ECtHR: Russia told to stay execution of British men captured in Mariupol

ECtHR: Russia told to stay execution of British men captured in Mariupol

Russia has been told by the European Court of Human Rights (ECtHR) to stay the execution of two British men serving in the Ukrainian army who were captured in Mariupol and sentenced to death.

The applicants, Shaun Pinner and Aiden Aslin, are British citizens who were born in 1973 and 1994, respectively. They are married/live with Ukrainian nationals and consider Ukraine to be their home.

They joined the Armed Forces of Ukraine (UAF) in 2018 and were subsequently deployed to join the 36th Detached Marine Brigade of the UAF in Mariupol, the Donetsk Region following the Russian invasion of Ukraine.

The Russian authorities announced on 13 April 2022 that 1,026 Ukrainian service personnel of the applicants’ brigade had voluntarily laid down their arms and surrendered to the Russian forces in Mariupol.

The men have since been sentenced to death in the so-called “Donetsk People’s Republic” (DPR). Accused of offences proscribed by the “Criminal Code of the DPR”, on 9 June 2022 they were sentenced to death by a “DPR court”.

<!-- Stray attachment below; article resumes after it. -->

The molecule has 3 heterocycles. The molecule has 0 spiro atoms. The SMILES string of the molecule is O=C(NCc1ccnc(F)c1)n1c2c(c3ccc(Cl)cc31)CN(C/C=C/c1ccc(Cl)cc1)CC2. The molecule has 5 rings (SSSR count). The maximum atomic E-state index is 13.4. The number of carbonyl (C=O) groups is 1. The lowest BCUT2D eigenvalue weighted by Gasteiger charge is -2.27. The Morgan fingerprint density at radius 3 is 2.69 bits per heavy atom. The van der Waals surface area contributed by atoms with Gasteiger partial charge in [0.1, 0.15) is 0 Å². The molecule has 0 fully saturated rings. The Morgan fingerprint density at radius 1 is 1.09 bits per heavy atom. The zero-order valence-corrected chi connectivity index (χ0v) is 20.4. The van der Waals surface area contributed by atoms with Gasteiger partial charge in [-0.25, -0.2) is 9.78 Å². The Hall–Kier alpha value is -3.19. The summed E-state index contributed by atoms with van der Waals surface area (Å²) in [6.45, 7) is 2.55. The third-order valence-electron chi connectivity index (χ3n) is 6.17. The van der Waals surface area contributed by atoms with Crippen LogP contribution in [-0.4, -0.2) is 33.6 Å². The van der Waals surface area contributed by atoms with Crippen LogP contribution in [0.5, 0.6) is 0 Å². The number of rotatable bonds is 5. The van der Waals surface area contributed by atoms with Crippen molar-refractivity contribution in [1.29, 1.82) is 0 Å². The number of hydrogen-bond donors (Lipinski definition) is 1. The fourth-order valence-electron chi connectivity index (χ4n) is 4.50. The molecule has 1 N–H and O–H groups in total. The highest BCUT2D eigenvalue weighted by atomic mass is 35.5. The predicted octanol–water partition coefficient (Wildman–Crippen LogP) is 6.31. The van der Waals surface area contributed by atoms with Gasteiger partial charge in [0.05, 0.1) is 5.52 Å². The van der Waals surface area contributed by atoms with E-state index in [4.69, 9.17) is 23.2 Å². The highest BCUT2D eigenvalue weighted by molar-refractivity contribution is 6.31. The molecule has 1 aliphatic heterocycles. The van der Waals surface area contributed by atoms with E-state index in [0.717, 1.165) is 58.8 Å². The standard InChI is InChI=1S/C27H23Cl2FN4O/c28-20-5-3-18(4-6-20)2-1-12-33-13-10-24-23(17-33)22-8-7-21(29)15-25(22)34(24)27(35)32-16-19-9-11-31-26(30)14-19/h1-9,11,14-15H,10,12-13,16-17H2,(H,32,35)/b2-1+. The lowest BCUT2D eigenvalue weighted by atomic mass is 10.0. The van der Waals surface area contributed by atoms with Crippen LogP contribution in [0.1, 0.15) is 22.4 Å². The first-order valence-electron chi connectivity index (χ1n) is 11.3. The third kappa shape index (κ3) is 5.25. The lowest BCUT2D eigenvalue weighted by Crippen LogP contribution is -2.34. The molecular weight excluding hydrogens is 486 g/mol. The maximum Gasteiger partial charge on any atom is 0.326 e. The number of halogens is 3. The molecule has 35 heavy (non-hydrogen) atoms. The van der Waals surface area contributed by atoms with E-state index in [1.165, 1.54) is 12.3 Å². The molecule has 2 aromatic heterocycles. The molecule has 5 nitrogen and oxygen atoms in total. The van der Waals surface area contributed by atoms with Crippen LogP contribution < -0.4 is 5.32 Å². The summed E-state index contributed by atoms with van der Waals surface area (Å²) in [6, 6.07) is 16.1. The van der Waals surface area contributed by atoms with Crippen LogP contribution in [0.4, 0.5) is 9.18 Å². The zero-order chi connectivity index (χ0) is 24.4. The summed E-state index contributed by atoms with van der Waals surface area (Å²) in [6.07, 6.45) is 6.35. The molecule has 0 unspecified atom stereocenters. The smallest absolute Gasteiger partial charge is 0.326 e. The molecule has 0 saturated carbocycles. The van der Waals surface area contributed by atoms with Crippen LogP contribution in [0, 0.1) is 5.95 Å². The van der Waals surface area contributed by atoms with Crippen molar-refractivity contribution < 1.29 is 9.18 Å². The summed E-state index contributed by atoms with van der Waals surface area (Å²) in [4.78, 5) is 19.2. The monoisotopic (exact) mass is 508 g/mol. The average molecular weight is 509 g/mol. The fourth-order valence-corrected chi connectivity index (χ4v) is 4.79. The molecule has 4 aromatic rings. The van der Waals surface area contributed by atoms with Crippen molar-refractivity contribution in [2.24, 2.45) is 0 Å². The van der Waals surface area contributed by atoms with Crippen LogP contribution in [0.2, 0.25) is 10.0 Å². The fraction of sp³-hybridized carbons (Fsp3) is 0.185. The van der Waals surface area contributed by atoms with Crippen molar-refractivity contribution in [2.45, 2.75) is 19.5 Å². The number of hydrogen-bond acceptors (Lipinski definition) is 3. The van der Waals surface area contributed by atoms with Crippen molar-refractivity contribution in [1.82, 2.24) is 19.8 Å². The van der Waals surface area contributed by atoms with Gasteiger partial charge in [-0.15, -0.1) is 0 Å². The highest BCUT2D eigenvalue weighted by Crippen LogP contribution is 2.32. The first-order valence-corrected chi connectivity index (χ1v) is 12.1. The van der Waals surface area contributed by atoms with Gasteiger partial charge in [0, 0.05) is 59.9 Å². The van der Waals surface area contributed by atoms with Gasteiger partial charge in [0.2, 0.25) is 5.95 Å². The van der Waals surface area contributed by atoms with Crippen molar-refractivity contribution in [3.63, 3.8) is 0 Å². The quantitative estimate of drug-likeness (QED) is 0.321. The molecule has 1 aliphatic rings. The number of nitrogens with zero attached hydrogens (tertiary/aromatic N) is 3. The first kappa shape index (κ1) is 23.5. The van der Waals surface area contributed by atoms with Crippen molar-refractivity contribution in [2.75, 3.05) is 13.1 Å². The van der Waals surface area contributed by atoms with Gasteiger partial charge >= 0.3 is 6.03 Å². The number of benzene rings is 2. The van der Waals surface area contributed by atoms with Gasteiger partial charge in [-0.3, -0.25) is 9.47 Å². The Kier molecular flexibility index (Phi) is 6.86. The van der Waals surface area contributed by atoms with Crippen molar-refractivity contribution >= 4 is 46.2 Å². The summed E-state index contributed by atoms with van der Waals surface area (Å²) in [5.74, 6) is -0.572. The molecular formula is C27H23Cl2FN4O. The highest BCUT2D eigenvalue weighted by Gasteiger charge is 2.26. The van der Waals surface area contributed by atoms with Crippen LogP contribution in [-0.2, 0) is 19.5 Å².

On 27 June 2022 the applicants’ representatives made their requests to the ECtHR to ensure their Convention rights.

The court indicated to the Russian government, under Rule 39 of the Rules of Court, that it should ensure that the death penalty imposed on the applicants was not carried out; ensure appropriate conditions of their detention; and provide them with any necessary medical assistance and medication. The court also indicated to the government of Ukraine to ensure, in so far as it was possible to do so, respect for the Convention rights of the applicants.

Under Rule 39, the court may indicate interim measures to any state party to the European Convention on Human Rights. Measures under Rule 39 are decided in connection with proceedings before the court, without prejudging any subsequent decisions on the admissibility or merits of the case.

The court grants such requests only on an exceptional basis, when the applicants would otherwise face a real risk of irreversible harm.

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